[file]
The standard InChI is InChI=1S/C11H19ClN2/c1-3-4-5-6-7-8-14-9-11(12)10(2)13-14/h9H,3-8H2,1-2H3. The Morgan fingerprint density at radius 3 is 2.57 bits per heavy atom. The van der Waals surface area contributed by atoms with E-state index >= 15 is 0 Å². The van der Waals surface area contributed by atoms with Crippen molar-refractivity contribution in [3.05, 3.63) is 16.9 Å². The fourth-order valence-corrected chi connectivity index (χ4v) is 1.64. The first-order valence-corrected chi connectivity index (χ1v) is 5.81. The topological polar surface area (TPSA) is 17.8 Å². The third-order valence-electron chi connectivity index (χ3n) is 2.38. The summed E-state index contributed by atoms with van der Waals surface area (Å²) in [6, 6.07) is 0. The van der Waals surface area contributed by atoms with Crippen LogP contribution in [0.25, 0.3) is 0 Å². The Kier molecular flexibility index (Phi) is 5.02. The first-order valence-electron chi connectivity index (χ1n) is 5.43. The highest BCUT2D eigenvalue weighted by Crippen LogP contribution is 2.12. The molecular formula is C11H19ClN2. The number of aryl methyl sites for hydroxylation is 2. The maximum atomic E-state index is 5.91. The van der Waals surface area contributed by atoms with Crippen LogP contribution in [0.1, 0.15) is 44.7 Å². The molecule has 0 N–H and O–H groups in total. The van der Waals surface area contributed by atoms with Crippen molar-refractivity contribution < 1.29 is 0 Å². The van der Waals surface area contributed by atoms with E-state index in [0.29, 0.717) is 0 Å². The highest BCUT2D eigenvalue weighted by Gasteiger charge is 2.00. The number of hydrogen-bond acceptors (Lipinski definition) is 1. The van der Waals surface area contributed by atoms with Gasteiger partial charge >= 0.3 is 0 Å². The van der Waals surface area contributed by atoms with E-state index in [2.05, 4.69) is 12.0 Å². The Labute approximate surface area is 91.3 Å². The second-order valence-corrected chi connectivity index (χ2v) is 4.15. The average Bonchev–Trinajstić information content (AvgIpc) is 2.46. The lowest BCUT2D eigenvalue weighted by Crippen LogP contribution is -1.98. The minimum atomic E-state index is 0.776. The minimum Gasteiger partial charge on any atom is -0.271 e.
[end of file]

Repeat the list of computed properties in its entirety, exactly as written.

The standard InChI is InChI=1S/C11H19ClN2/c1-3-4-5-6-7-8-14-9-11(12)10(2)13-14/h9H,3-8H2,1-2H3. The Morgan fingerprint density at radius 3 is 2.57 bits per heavy atom. The van der Waals surface area contributed by atoms with E-state index >= 15 is 0 Å². The van der Waals surface area contributed by atoms with Crippen molar-refractivity contribution in [3.05, 3.63) is 16.9 Å². The fourth-order valence-corrected chi connectivity index (χ4v) is 1.64. The first-order valence-corrected chi connectivity index (χ1v) is 5.81. The topological polar surface area (TPSA) is 17.8 Å². The third-order valence-electron chi connectivity index (χ3n) is 2.38. The summed E-state index contributed by atoms with van der Waals surface area (Å²) in [6, 6.07) is 0. The van der Waals surface area contributed by atoms with Crippen LogP contribution in [0.25, 0.3) is 0 Å². The Kier molecular flexibility index (Phi) is 5.02. The first-order valence-electron chi connectivity index (χ1n) is 5.43. The highest BCUT2D eigenvalue weighted by Crippen LogP contribution is 2.12. The molecular formula is C11H19ClN2. The number of aryl methyl sites for hydroxylation is 2. The maximum atomic E-state index is 5.91. The van der Waals surface area contributed by atoms with Crippen LogP contribution in [0.1, 0.15) is 44.7 Å². The molecule has 0 N–H and O–H groups in total. The van der Waals surface area contributed by atoms with Crippen molar-refractivity contribution < 1.29 is 0 Å². The van der Waals surface area contributed by atoms with E-state index in [0.29, 0.717) is 0 Å². The highest BCUT2D eigenvalue weighted by Gasteiger charge is 2.00. The number of hydrogen-bond acceptors (Lipinski definition) is 1. The van der Waals surface area contributed by atoms with Gasteiger partial charge >= 0.3 is 0 Å². The van der Waals surface area contributed by atoms with E-state index in [2.05, 4.69) is 12.0 Å². The Labute approximate surface area is 91.3 Å². The second-order valence-corrected chi connectivity index (χ2v) is 4.15. The average Bonchev–Trinajstić information content (AvgIpc) is 2.46. The lowest BCUT2D eigenvalue weighted by Crippen LogP contribution is -1.98. The minimum atomic E-state index is 0.776. The minimum Gasteiger partial charge on any atom is -0.271 e.